Charles Taylor (Liberian politician) bigraphy, stories - President of Liberia

Charles Taylor (Liberian politician) : biography

18 January 1948 -

Charles McArthur Ghankay Taylor (born 28 January 1948) is a former Liberian politician who was the 22nd President of Liberia, serving from 2 August 1997 until his resignation on 11 August 2003.

Born in Arthington, Montserrado County, Liberia, Taylor earned a degree at Bentley College in the United States before returning to Liberia to work in the government of Samuel Doe. After being removed for embezzlement, he eventually arrived in Libya, where he was trained as a guerilla fighter. He returned to Liberia in 1989 as the head of a Libyan-backed resistance group, the National Patriotic Front of Liberia, to overthrow the Doe regime, initiating the First Liberian Civil War (1989–96). Following Doe's execution, Taylor gained control of a large portion of the country and became one of the most prominent warlords in Africa. Following a peace deal that ended the war, Taylor coerced the population into electing him president in the 1997 general election.

During his term of office, Taylor was accused of war crimes and crimes against humanity as a result of his involvement in the Sierra Leone Civil War (1991–2002). Domestically, opposition to his regime grew, culminating in the outbreak of the Second Liberian Civil War (1999–2003). By 2003, he had lost control of much of the countryside and was formally indicted by the Special Court for Sierra Leone. That year, he resigned as a result of growing international pressure and went into exile in Nigeria. In 2006, the newly elected President Ellen Johnson Sirleaf formally requested his extradition, after which he was detained by UN authorities in Sierra Leone and then at the Penitentiary Institution Haaglanden in The Hague, awaiting trial. He was found guilty in April 2012 of all eleven charges levied by the Special Court, including terror, murder and rape. In May he was sentenced to 50 years in prison. Reading the sentencing statement, Presiding Judge Richard Lussick said: "The accused has been found responsible for aiding and abetting as well as planning some of the most heinous and brutal crimes recorded in human history."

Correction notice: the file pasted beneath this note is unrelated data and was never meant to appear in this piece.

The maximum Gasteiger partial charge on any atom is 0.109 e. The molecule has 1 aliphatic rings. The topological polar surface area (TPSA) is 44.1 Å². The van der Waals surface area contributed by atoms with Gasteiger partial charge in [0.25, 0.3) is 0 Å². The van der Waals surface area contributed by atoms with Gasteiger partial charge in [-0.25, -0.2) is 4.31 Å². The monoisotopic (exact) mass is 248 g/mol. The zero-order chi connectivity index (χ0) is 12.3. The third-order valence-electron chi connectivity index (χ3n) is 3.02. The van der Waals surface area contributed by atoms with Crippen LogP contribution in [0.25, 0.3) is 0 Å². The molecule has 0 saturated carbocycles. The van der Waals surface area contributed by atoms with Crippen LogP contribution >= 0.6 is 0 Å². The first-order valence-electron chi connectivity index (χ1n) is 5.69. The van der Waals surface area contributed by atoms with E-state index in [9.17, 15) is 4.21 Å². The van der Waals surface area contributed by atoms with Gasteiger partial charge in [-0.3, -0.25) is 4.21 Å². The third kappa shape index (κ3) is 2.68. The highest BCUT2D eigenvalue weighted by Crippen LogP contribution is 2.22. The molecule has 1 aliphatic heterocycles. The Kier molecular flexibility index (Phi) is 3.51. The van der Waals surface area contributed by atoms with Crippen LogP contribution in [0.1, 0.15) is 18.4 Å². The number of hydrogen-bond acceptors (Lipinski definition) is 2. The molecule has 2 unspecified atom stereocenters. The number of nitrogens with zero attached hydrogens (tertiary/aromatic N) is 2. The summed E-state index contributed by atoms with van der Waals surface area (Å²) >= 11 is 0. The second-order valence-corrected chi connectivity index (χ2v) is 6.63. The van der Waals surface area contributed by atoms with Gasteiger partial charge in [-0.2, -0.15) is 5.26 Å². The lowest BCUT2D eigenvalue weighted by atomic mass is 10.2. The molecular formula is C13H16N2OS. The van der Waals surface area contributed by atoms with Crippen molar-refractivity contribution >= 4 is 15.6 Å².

Early life

Taylor was born in Arthington, a town near Monrovia, Liberia, on 28 January 1948 to Nelson and Bernice Taylor. He took the name 'Ghankay' later on, possibly to please and gain favor with the indigenous people. His mother was a member of the Gola ethnic group. According to most reports, his father worked as a teacher, sharecropper, lawyer and judge and was an Americo-Liberian.

In 1977, Taylor earned a degree at Bentley College in Waltham, Massachusetts, USA.

Government, imprisonment and escape

Taylor supported the 12 April 1980 coup led by Samuel Doe, which saw the murder of President William R. Tolbert, Jr. and seizure of power by Doe. Taylor was appointed to the position of Director General of the General Services Agency, a position that left him in charge of purchasing for the Liberian government. However, he was sacked in May 1983 for embezzling almost $1,000,000 and sending the funds to an American bank account.

Taylor fled to the United States but was arrested on 21 May 1984 by two US Deputy Marshals in Somerville, Massachusetts, on a warrant for extradition to face charges of embezzling $1 million of government funds while the GSA boss."How Charles Taylor Escaped from Jail". [Monrovia] Daily Star, 1985-10-05: 10. Citing a fear of assassination by Liberian agents, Taylor fought extradition from the safety of jail with the help of a legal team led by former US Attorney General Ramsey Clark. His lawyers' primary arguments before US District Magistrate Robert J. DeGiacomo stated that his alleged acts of lawbreaking in Liberia were political rather than criminal in nature and that the extradition treaty between the two republics had lapsed; in response, Assistant United States Attorney Richard G. Stearns argued that Liberia wished to charge Taylor with theft in office, rather than with political crimes, and that any international political decisions that could hold up the trial should only be made by the US State Department. Stearns' arguments were reinforced by Liberian Justice Minister Jenkins Scott, who flew to the United States to be present at the proceedings."Taylor's Judgement Expected: Final Argument Advanced: Justice Minister Flies Back". [Monrovia] Sunday Express 1984-09-09: 1/8. While awaiting the conclusion of the extradition hearing, Taylor was detained in the Plymouth County House of Corrections.

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